Leadership Corporate Leaders

  • Intuit, the maker of TurboTax software, named a new chief executive on Wednesday and also posted a loss for its fiscal fourth quarter, which is traditionally its weakest. Intuit said that CEO Steve Bennett would step down at the end of December and be replaced by Brad Smith, senior vice president and general manager of Intuit's Small Business Division.

  • Shareholder advisory service Proxy Governance recommended Wednesday that TXU shareholders vote in favor of a $32 billion, or $69.25 per share, buyout by a group of investors.

  • Frank D'Amilio

    Late last year, in his first and last interview with CNBC following the blowup of the cholesterol drug torcetrapib, I asked new Pfizer CEO, Jeff Kindler, how he could go from "selling chicken" at Boston Market (he used to run the chain for McDonald's) to "selling drugs". Based on the subsequent vibe I got, it was clear that some of the Pfizer media relations people at the time didn't like the question.

  • Pfizer on Wednesday said it named Frank A. D'Amelio, a senior executive of Alcatel-Lucent, as chief financial officer of the drugmaker.

  • Delta Air Lines' newly named chief executive, Richard Anderson, foresees further consolidation in the airline industry, but said Delta is not about to make a move to acquire Northwest Airlines.

  • MGM Mirage

    Dubai World, the investment holding firm of the Dubai government, will acquire a 9.5 percent stake in MGM Mirage and 50 percent of the casino operator's CityCenter development project for $5 billion, a source familiar with the situation said Wednesday.

  • First Magnus Financial, one of the largest independent U.S. mortgage lenders, filed for Chapter 11 bankruptcy protection on Tuesday, the latest home loan provider to collapse as the housing market slumps and credit crisis widens.

  • Richard Anderson

    Delta Air Lines named former Northwest Airlines Chief Executive Richard Anderson as its new leader on Tuesday.

  • saks_Logo_1.jpg

    Saks' CEO Steve Sadove says that he is optimistic about the luxury market and that they're seeing a strong purchase performance from new customers. For the second quarter the high-end department store posted a net loss of $24.6 million, or 17 cents a share, versus a prior-year net loss of $51.9 million, or 38 cents a share.

  • Fake Jane

    So I'm sitting in the bagel shop on Saturday morning having my usual breakfast and coffee, when a woman approaches me with a sunny smile and says, "I work at Countrywide and we watch you all the time!" I grimaced, thinking she must hate me. Instead, she said, "Are you OK?" I said, "Yes I'm fine, but, more importantly, how are you?" "Great!" She proceeded to tell me that everyone on the inside knows Countrywide is going to be fine...

  • lamborghini.jpg

    After a week of driving the California coast in a Lamborghini, getting back to the office is bringing on a real case of withdrawal. Seriously, after a 5 days of the "Lamborghini life" you get spoiled. It also has me pondering a question I'd like you to answer: What's your dream drive?

  • The U.S. Securities and Exchange Commission on Friday filed fraud charges against the former chief financial officer of Brocade Communications Systems, saying he disregarded indications other executives were backdating stock options.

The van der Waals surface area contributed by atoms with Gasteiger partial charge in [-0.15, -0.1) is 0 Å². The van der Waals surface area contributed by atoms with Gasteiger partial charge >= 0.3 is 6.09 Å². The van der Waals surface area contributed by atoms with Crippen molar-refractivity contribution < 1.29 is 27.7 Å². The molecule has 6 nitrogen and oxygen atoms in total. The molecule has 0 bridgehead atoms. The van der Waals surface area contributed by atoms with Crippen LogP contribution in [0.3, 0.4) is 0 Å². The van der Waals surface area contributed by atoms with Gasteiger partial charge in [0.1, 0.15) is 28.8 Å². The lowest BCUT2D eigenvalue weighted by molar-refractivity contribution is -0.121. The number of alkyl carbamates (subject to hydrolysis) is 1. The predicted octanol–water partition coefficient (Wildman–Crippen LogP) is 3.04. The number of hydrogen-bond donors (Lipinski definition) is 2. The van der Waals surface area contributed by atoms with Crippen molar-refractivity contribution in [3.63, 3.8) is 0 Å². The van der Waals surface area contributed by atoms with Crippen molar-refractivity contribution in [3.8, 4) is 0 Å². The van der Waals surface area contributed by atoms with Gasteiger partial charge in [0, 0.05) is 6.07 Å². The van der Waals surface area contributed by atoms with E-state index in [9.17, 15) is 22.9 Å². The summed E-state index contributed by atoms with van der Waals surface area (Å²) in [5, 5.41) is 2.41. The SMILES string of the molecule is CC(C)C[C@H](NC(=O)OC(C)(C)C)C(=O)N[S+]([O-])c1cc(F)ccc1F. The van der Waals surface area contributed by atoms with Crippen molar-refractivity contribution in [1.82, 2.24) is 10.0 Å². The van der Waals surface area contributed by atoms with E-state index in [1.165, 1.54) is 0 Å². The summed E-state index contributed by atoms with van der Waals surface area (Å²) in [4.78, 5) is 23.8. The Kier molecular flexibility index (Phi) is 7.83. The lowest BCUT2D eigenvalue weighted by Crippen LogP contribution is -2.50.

• At CNBC we use -- among others -- a couple of primary business news wire services -- NewsEdge, part of Thomson, and Relegence, part of AOL.

  • Angelo Mozilo

    The Countrywide Investor Relations site is promoting its 2007 Investor Forum. It takes place Sept. 5-6 and includes a "Servicing Tour"at the company's offices in Simi Valley, followed by a day-long panel discussion and Q&A at headquarters in Calabasas. Discussions include a "Servicing Overview -- Managing Through Turbulent Times" and "Bank Integration and Capital Strategies."

  • chrysler_grill.jpg

    A few days ago I blogged about the state of Chrysler and posed a simple question: What do you want to see from Chrysler for you to consider buying a car or truck from the American automaker?

  • Westpac Banking, Australia's fourth-biggest lender, said on Friday it had appointed Gail Kelly, the head of rival lender St. George Bank, as its new chief executive.

  • Since I report so much on Rupert Murdoch and News Corp, it seemed only fair to report on his softer side. Despite that fact that Murdoch is known for pushing a conservative agenda in his media outlets, he's promoting what's traditionally been considered a liberal cause -- a campaign against global warming.

  • Everyone gripes about the fact that there's no privacy online and Web surfers' personal information is exploited. But sometimes our actions online should be transparent -- there needs to be some accountability in this world of Wikis, where users are counted on to police inaccuracies and update news.

  • Usually when a company announces cost cuts that will help improve cash flow and buoy profits, investors cheer and buy the stock. After the bell yesterday, Amgen revealed it's going to get rid of as many as 2,600 employees, cut its capital expenditures this year and next by nearly $2 billion and close or downsize plants. The measures are being taken to help absorb the blow from plummeting sales of Amgen's anemia drug, Aranesp, which is facing intense safety and reimbursement issues. This morning the stock is trading at a new multi-year low.

  • pfizer_site_1.jpg

    If you haven't been to the world's biggest drug company's homepage recently you might want to check it out. It used to be very corporate and stodgy. But earlier this month, the website got a facelift.